@@ -1307,7 +1307,13 @@ with $n$ occurences of $f$ and $m$ occurences of $g$.

\item$F(\alpha)=1_{(1,1)}$.

\end{itemize}

This last equation makes sense since $(1,1)=(0,1)+(1,0)=(1,0)+(0,1)$. For any

$1$\nbd{}cell $w$ of $P$ (encoded as a finite words on the alphabet $\{f,g\}$) such that $f$ appears $n$ times and $g$ appears $m$ times, we have $F(w)=(n,m)$. Let us now prove that $F$ is a Thomason equivalence using a dual of \cite[Corollaire 5.26]{ara2020theoreme} (see Remark 5.20 of op.\ cit.). If we write $\star$ for the only object of $B^1(\mathbb{N}\times\mathbb{N})$, what we need to show is that the canonical $2$\nbd{}functor from $P/{\star}$ (\ref{paragr:comma}) to the terminal $2$\nbd{}category

$1$\nbd{}cell $w$ of $P$ (encoded as a finite words on the alphabet $\{f,g\}$)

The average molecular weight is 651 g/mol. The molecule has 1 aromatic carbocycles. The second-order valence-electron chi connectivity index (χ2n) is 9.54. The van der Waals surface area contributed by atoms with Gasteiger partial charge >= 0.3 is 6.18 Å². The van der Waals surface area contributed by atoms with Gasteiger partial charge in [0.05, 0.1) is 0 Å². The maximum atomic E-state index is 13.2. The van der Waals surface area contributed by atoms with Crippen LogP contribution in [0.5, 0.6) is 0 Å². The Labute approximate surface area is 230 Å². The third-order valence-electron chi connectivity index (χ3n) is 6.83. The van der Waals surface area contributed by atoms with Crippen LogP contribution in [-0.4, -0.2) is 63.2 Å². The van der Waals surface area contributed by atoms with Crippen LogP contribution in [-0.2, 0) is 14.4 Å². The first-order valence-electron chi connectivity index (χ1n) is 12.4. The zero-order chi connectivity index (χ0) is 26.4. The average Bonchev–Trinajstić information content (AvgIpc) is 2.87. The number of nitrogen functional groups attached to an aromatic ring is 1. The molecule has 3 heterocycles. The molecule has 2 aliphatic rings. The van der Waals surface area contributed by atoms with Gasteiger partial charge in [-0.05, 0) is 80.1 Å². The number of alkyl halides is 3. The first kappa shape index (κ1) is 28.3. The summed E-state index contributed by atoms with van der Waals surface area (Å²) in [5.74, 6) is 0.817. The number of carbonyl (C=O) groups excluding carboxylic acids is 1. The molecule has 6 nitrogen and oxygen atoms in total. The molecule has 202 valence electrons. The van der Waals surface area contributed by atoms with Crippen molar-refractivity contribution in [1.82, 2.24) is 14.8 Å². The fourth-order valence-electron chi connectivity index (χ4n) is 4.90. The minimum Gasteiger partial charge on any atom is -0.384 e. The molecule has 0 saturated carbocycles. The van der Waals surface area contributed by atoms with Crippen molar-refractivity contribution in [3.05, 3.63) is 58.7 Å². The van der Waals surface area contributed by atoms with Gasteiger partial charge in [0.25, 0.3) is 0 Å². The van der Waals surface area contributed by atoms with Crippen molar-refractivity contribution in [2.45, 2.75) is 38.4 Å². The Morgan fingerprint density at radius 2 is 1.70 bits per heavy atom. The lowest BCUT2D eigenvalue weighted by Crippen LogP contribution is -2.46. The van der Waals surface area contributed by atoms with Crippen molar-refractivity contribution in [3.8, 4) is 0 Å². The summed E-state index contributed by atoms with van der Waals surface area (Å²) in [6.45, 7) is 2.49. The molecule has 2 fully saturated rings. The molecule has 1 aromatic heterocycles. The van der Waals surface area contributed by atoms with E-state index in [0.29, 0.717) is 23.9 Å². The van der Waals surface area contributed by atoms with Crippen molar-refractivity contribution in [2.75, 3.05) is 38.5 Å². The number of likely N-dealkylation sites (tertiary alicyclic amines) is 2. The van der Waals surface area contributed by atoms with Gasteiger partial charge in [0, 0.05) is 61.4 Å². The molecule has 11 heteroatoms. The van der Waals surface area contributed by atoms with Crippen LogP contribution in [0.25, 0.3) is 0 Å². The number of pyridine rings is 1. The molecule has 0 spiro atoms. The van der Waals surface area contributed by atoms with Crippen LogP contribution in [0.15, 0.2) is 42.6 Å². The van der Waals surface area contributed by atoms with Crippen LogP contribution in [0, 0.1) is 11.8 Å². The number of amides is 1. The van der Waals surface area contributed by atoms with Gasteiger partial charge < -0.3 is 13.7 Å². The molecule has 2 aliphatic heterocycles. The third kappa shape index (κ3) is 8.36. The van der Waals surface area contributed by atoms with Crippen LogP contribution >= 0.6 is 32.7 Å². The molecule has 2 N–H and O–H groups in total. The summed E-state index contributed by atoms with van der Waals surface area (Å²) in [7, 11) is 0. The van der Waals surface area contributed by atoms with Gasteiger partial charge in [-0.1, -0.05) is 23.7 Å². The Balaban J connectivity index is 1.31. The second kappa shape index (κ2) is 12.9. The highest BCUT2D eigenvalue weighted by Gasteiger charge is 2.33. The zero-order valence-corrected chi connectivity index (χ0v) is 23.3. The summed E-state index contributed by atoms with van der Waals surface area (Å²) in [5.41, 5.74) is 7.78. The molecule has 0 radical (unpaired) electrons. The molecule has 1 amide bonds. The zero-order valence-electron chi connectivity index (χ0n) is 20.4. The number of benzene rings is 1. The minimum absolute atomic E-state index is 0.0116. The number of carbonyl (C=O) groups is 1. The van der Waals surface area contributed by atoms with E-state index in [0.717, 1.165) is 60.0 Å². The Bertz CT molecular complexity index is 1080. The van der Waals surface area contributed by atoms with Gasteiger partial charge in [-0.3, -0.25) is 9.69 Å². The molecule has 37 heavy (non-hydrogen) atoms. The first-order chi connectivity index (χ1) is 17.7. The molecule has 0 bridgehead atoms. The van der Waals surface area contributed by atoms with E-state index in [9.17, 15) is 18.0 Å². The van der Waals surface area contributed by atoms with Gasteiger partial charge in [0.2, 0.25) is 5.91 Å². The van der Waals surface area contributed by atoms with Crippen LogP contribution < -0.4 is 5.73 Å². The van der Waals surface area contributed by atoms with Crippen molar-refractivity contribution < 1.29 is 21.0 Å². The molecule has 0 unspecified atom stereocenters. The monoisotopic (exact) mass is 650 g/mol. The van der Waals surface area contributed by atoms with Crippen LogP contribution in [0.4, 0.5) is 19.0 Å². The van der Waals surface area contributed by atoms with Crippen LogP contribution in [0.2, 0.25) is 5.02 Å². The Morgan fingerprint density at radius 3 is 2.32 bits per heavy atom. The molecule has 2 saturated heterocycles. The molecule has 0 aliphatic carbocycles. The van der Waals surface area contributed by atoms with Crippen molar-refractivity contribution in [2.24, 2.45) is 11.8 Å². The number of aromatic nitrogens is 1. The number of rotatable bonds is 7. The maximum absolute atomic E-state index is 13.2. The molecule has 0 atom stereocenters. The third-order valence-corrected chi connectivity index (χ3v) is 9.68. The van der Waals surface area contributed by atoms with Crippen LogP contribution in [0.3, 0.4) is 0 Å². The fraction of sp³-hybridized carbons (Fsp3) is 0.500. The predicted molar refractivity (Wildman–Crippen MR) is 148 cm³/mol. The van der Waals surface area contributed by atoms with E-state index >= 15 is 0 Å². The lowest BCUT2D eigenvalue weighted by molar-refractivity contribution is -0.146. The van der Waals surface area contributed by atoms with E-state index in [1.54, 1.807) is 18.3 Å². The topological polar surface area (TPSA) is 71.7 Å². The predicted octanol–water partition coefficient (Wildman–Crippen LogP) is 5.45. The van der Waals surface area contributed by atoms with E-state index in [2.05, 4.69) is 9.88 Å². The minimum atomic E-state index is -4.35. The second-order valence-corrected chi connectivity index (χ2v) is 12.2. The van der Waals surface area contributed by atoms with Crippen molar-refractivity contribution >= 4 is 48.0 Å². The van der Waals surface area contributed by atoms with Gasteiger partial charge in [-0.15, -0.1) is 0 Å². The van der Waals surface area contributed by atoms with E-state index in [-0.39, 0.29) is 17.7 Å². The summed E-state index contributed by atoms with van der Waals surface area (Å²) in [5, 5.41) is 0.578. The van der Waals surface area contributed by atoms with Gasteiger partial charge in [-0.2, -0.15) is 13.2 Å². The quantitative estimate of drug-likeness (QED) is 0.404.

such that $f$ appears $n$ times and $g$ appears $m$ times, we have

$F(w)=(n,m)$. Let us now prove that $F$ is a Thomason equivalence using a dual

of \cite[Corollaire 5.26]{ara2020theoreme} (see Remark 5.20 of op.\ cit.). If

we write $\star$ for the only object of $B^1(\mathbb{N}\times\mathbb{N})$,

what we need to show is that the canonical $2$\nbd{}functor from $P/{\star}$

(see \ref{paragr:comma}) to the terminal $2$\nbd{}category

\[

P/{\star}\to\sD_0

\]

...

...

@@ -1315,9 +1321,48 @@ with $n$ occurences of $f$ and $m$ occurences of $g$.

\begin{itemize}[label=-]

\item A $0$\nbd{}cell is a $1$\nbd{}cell of $B^1(\mathbb{N}\times\mathbb{N})$.

\item For $(n,m)$ and $(n',m')$ two $0$\nbd{}cells of $P/{\ast}$, a

$1$\nbd{}cell

\item

\end{itemize}

$1$\nbd{}cell from $(n,m)$ to $(n',m')$ is a $1$\nbd{}cell $w$ of $P$ such